Parrish Home Place, also called Dearborn, at 1234 Weisenberger Mill Rd., two miles east of the center of Midway, is a Georgian styled home with a Greek Revival reface built in 1810 by Bird (also known as Byrd) Price. This home was the first home of the Price family, two daughters of which were married to James Ware Parrish Sr. Both marriages, one to Martha Ann and one to Mary Philemon Price, ended in the death of the wives.

Parrish Place is now home to a veterinary clinic.
Parrish Place, at 5745 Midway Rd., just south of the city limits, is an Italianate style home designed by Adam Hibler and built in 1860 by David Lehman. It was occupied by Charles Ware Parrish and his wife, Catherine. It is now home to the Midway Small Animal Clinic, but despite its use for an active business, its historic character is maintained, and the furniture is well preserved.

Village View Cottage is not in its original location.
Village View Cottage was originally on the grounds of Southern Equine Farm but was moved to 337 S. Winter St. in 1916  after a murder in the cottage made it uninhabitable in its original location. It has kept its original trim, moldings, fireplaces and most of its original doors. Built in 1895, the cottage was home to a Midway mayor, Owen C. “Skip” Rouse Jr.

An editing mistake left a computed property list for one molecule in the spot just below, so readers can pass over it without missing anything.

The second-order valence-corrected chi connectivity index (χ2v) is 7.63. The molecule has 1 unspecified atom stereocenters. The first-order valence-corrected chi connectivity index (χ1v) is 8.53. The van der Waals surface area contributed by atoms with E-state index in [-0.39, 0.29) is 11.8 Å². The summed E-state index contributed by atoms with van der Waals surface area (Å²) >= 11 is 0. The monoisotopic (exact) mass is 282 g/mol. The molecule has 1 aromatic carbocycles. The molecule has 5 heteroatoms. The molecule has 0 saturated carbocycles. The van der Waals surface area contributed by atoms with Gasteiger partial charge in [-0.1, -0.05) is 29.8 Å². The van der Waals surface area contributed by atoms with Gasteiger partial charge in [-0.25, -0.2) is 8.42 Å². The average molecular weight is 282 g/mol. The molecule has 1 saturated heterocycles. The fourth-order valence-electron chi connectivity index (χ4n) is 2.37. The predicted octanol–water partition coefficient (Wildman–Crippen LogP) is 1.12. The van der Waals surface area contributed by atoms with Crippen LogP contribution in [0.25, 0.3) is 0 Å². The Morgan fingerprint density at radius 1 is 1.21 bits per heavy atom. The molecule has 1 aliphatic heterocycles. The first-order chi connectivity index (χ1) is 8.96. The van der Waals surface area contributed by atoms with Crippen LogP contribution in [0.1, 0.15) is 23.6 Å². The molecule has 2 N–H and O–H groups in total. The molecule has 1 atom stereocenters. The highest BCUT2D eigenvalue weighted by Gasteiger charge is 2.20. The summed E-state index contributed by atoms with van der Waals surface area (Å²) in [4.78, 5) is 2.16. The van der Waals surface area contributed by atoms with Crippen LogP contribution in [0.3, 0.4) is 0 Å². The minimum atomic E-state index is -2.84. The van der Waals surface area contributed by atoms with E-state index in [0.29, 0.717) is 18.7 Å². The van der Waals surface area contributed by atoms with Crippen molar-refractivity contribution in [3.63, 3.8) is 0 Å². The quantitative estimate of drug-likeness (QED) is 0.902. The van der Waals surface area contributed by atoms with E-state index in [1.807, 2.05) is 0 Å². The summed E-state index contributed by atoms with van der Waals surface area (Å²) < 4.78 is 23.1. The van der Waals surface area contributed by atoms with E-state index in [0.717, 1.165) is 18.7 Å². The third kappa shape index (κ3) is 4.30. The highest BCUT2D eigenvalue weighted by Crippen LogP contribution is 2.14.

The Pinkerton-Rouse House is owned by Midway University.
Pinkerton-Rouse Place is a Greek Revival style home built in 1845 by Dr. L.L. Pinkerton and is the home of Midway University’s president. Its original use was a female boarding school alongside Pinkerton’s living space. He later co-founded Kentucky Female Orphan School, now Midway University, with James Ware Parrish.

Hermosa, now called Holly Hill Inn
Hermosa is a Greek Revival, Gothic Revival and Italianate style home built in 1845 and is on the National Register of Historic Places. Known as the restaurant Holly Hill Inn since 1979, it was home to local farm owner Isaac Parrish in 1903.

Genie Graf, president of the Midway Woman’s Club and co-chair of the Historic Homes Tour, said she was pleased with the turnout and estimated the event raised around $5,000 for the club, which will be used to help the community. “We were just so pleased to be able to provide this,” she said, adding that the club is grateful for the “generosity of all the homeowners—they all said ‘yes’ right away.”  She said they will hold another tour next year.

1 comment:

Diana B. Ratliff said...

Many thanks to the Woman's Club for this great opportunity!